Tenco is one of New Zealand’s largest exporters of forest products. We have built to this position since 1991 when the company was set up to export lumber to growing Asian export markets. Experience and reputation count; from small beginnings Tenco has become the largest independent exporter of New Zealand lumber and New Zealand’s 4th largest log exporter. Tenco has a regular shipping program of their own log vessels and in combination with these and other ships currently calls at 7 New Zealand ports (5 North Island and 2 South Island).
Tenco buys standing forests. Tenco currently has a number of forests which they purchased at harvestable age to log over a number of years for export and domestic markets. Tenco also regularly buys smaller tracts of forest to harvest immediately or immature forests to hold until harvest time. Tenco is interested in broadening the base of owners from whom it purchases forests and stands of trees. A deal with Tenco is a certain transaction. The owner and Tenco will agree on a value of the tree crop and then Tenco will pay this amount to the owner either in a lump sum amount or on rate per volume unit out-turn from the forest depending on the nature of the tree crop.
Tenco knows there are a lot of farmers who have trees that are close or ready to harvest and will be asking themselves how they should proceed with the sale of their trees. For some farmers the kind of certain transaction with money in the bank could well be appealing. Tenco is actively interested in buying harvestable forests or trees from areas including all the North Island (except the Gisborne and East Coast districts) and Nelson & Marlborough in the South Island .
If you own a forest in this area (16 years and older) and are ready to enter into this kind of agreement Tenco is interested to develop something with you.
Please contact: Josh.Bannan@tenco.co.nz
Work: +64 7 357 5356 Mobile: +64 21 921 595 www.tenco.co.nz
Wise Land Use and the Profitable Role of Trees, 21 May, Manawatu
Middle Districts farm Forestry Association, Horizons Regional Council and the Sustainable Farming Fund funded Trees on Farms programme are joining forces for a Manawatu field day on wise land use and the role of trees.
The field day will start with an indoor, morning session at Makoura Lodge, Pohangina Valley. Speakers will include a farm consultant, Horizons spokespeople, forestry experts along with video clips of local farm foresters.
The afternoon will be spent at the neighbouring Gray property, which was the first property to go through the sustainable land use initiative (SLUI) process after the 2004 floods. The SLUI is built around a whole farm plan based on soil mapping, land use capability, economic analysis and appropriate land use. This is an excellent property for viewing and discussing these issues and how they have been tackled by a couple who had little previous experience with farm forestry. A number of experts will lead the discussion on these issues with emphasis on land use capability, poplars and alternative plantation species.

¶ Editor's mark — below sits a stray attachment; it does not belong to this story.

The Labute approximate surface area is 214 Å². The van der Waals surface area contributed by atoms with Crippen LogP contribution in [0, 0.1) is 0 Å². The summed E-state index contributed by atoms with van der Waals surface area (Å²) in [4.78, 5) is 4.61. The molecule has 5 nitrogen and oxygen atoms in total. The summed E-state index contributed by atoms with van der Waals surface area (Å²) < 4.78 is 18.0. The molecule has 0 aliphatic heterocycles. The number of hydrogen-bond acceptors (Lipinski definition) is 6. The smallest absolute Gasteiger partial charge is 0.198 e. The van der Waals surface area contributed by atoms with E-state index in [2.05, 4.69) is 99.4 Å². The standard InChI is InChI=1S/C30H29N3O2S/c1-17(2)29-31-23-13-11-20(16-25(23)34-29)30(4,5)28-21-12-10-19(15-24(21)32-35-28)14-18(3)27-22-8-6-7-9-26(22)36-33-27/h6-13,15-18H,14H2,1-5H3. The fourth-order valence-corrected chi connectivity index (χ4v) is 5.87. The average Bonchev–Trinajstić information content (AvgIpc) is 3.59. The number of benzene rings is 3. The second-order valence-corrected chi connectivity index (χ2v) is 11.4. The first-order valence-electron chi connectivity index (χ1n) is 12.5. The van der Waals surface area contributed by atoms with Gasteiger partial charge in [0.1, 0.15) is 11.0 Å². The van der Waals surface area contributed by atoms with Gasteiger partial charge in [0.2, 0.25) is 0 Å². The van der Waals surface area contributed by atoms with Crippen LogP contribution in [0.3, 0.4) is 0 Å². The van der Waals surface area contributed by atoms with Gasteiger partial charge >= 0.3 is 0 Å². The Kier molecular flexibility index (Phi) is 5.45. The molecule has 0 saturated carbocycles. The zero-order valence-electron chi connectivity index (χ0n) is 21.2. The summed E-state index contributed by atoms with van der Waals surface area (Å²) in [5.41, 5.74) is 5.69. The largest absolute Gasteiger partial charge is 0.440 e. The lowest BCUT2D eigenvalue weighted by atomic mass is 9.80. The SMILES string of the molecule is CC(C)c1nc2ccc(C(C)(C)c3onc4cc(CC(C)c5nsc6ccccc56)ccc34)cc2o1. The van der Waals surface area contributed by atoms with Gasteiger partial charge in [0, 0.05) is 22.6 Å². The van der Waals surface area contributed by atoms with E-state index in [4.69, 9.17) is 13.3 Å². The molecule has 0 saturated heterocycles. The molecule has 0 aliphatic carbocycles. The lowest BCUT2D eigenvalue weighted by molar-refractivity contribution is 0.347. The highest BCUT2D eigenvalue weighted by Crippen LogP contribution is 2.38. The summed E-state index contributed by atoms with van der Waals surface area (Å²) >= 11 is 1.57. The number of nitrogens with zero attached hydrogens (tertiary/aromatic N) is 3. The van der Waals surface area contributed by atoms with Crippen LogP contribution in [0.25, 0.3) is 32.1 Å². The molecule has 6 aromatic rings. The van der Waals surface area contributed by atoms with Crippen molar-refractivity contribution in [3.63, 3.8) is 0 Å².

Most New Zealand hill country covers a range of land forms and classes often ranging from highly erodible class VI and VII land through better quality pastoral land to cultivatable class II and III land. Trees are an essential part of good land use in these mixed landscapes, necessary for both environmental and economic reasons.
Trees serve a number of roles, notably:
- Soil conservation. Tree cover be it plantation or indigenous reversion, markedly reduces surface soil erosion, retaining topsoil, reducing infra-structure damage on and off-farm and reducing flood risk from rivers over-burdened with sediment.
- Shelter and shade to protect animals from the extremes of weather. Good shelter can increase lamb survival, while summer shade has been shown to increase cattle grazing time.
- Plantation forestry can provide better returns than pastoral farming on much of our poorer land, always provided that the trees are properly managed and can be harvested at reasonable cost. Normally, some grazing is still possible, along with shelter for freshly shorn sheep.
- Trees can provide extra lumps of revenue for particular projects.
- Owners of post-1989 plantations are generally eligible for carbon credits
- Trees can have amenity and biodiversity roles.
When: Monday 21st May, 2012, commencing at 10.00 a.m. (tea & coffee at 9.30)
Where: Makoura Lodge, upper Pohangina valley. (Access via Feilding and Apiti, then follow signs, or via Pohangina East road then turn left into Makoura road and 8 km to Makoura Lodge)
Registration is required if participants want a copy of proceedings and an informative DVD covering many aspects of farm forestry. Lunch can be provided at $12.00 for those who register prior to Friday 18th May, otherwise bring your own. (Register with Horizons Regional Council, 06 952 2800 or Denis Hocking, email@example.com or 06 322 1254)
Further information contact Denis Hocking on 06 322 1254 or firstname.lastname@example.org
Or Horizons Regional Council on 06 952 2800